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28 July 2008 Astrometric detection of exo-Earths in the presence of stellar noise
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Astrometry from space is capable of making extremely precise measurements of the positions of stars, at angular precision of well below 1 micro-arcsecond (uas) at each visit. Hundreds of visits over a period of five years could achieve a relative astrometric precision for the mission of below 0.05 uas; this is well below the astrometric signature of 0.3 uas for a Sun-Earth system at a distance of 10 pc. The Sun's photometric fluctuations on time scales from days to years are dominated by the rotation and evolution of stellar surface features (sunspots and faculae). This flux variability is a source of astrophysical noise in astrometric as well as radial velocity (RV) measurements of the star. In this paper we describe a dynamic starspot model that produces flux variability which is consistent with the measured photometric power spectra of the Sun and several other stars. We use that model to predict the jitter in astrometric and RV measurements due to starspots. We also employ empirical stellar activity models to estimate the astrometric jitter of a much larger sample of stars. The conclusion of these simulations is that astrometric detection of planets in the habitable zones of solar-type stars is not severely impacted by the noise due to starspots/faculae, down to well below one Earth mass.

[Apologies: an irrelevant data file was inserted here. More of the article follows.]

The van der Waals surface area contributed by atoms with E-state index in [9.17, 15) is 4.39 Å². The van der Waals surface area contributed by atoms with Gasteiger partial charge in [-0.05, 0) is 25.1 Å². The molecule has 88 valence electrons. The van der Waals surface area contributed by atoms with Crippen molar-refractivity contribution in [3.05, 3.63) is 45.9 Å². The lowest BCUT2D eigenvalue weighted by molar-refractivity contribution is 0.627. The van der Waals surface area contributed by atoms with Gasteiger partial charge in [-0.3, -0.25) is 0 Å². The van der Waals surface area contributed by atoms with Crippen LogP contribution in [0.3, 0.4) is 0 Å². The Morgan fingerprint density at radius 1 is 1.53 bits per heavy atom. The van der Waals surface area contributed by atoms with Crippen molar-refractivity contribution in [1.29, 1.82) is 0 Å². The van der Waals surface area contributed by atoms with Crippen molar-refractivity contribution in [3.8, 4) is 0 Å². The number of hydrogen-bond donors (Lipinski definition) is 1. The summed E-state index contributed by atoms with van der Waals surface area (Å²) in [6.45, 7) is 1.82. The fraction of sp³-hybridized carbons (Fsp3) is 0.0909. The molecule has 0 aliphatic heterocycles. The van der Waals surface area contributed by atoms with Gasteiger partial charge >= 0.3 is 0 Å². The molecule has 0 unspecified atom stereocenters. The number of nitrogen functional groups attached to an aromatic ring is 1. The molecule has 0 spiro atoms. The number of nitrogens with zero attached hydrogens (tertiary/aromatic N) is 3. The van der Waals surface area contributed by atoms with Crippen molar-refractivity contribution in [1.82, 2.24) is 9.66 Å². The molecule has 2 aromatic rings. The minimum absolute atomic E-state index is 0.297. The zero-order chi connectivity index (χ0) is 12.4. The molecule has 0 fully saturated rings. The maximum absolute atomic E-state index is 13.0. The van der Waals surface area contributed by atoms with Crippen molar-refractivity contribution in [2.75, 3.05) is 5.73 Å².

© (2008) COPYRIGHT Society of Photo-Optical Instrumentation Engineers (SPIE). Downloading of the abstract is permitted for personal use only.
Joseph Catanzarite, Nicholas Law, and Michael Shao "Astrometric detection of exo-Earths in the presence of stellar noise", Proc. SPIE 7013, Optical and Infrared Interferometry, 70132K (28 July 2008);


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